To which global geographic markets does majority of reefer exports happen from India and through which ports?
India’s majority reefer exports go to Asian and Middle Eastern countries, both combined contribute to more than 55% of the country’s reefer exports. China and South East Asian countries primarily import frozen foods, onion, buffalo meat, pharmaceuticals and cultured shrimps & wild catch seafood. Asian and Middle Eastern countries import Indian onions in huge quantity throughout the year. The Gulf countries also import fresh produce including vegetables, fruits like grapes, mangoes, melons, bananas and pomegranates.
Amongst the fresh produce, grapes contribute the highest towards fruits exported out of India, primarily into North European countries. Netherlands has been the main market for Indian grapes and at the same time we are also seeing a growing demand for them in Asian, Gulf and in some new markets such as USA and Canada. Onion is another largest exported fresh produce commodity into China, South East countries, Bangladesh primarily by road and into Gulf countries.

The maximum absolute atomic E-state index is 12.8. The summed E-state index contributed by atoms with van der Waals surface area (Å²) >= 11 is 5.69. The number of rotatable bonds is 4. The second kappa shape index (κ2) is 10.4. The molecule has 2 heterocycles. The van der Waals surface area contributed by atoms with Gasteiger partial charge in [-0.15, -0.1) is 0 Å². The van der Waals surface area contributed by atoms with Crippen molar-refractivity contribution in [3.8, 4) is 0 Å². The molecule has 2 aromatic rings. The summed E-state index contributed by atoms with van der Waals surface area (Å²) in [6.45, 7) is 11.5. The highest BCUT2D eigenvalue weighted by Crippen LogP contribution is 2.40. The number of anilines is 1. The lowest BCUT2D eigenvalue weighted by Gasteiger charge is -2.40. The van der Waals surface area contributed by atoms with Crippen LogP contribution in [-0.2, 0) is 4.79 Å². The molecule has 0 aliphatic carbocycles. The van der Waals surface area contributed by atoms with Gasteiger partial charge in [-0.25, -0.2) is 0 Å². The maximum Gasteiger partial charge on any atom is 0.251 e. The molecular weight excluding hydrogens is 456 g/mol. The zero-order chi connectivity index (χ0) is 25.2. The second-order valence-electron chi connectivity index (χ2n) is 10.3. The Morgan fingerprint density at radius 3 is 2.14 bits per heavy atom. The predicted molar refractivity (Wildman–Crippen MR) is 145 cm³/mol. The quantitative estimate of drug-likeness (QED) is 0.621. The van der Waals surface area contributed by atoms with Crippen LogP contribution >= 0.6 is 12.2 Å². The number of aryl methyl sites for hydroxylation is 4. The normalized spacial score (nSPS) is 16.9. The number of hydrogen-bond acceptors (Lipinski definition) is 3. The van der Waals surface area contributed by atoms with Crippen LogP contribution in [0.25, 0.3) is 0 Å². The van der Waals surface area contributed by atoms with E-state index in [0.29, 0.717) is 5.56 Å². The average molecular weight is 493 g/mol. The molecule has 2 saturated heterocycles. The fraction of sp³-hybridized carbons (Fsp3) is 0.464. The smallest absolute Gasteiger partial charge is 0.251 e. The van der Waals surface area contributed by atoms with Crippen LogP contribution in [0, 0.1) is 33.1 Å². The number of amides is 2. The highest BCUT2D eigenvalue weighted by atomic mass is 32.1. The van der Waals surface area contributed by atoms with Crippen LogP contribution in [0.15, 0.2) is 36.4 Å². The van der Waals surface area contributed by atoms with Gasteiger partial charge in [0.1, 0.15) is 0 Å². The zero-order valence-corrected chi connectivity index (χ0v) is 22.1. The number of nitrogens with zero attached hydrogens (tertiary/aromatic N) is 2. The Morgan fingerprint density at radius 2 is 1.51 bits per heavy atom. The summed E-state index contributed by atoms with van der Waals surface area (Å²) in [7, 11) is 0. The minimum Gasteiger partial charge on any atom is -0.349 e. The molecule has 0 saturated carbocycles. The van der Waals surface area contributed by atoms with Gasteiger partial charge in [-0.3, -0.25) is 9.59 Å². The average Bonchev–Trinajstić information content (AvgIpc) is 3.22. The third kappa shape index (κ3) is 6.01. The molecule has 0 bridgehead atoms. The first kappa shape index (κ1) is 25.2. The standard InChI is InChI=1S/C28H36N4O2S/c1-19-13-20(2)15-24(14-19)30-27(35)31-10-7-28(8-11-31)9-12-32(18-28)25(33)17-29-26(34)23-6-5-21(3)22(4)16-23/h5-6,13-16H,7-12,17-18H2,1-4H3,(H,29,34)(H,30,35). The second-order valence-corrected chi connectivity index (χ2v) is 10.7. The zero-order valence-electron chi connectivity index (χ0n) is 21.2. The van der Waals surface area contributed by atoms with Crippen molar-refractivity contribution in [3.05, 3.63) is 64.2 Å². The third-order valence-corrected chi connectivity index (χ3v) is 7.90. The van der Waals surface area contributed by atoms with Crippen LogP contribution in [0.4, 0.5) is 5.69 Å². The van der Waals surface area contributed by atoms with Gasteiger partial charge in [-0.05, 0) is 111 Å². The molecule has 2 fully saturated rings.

Indian buffalo meat has huge demand in China, South East Asia, Gulf and some parts of Mediterranean countries like Egypt. North America imports cultured shrimps out of Andhra, Kolkata and Orissa belt and pharmaceuticals from different parts of India. Europe is also another big market for Indian pharmaceuticals, and it is growing further.
When it comes to temperature sensitive cargo the shippers are concerned about the temperature fluctuations and the condition of cargo during transit. How do you meet these requirements?
All refrigerated commodities are temperature sensitive and it is imperative that such cargo, be it frozen and chilled segment, should be transported without breaking the cold chain right from customer’s processing or manufacturing unit all the way till the cargo reaches its destination in the consignee’s premises.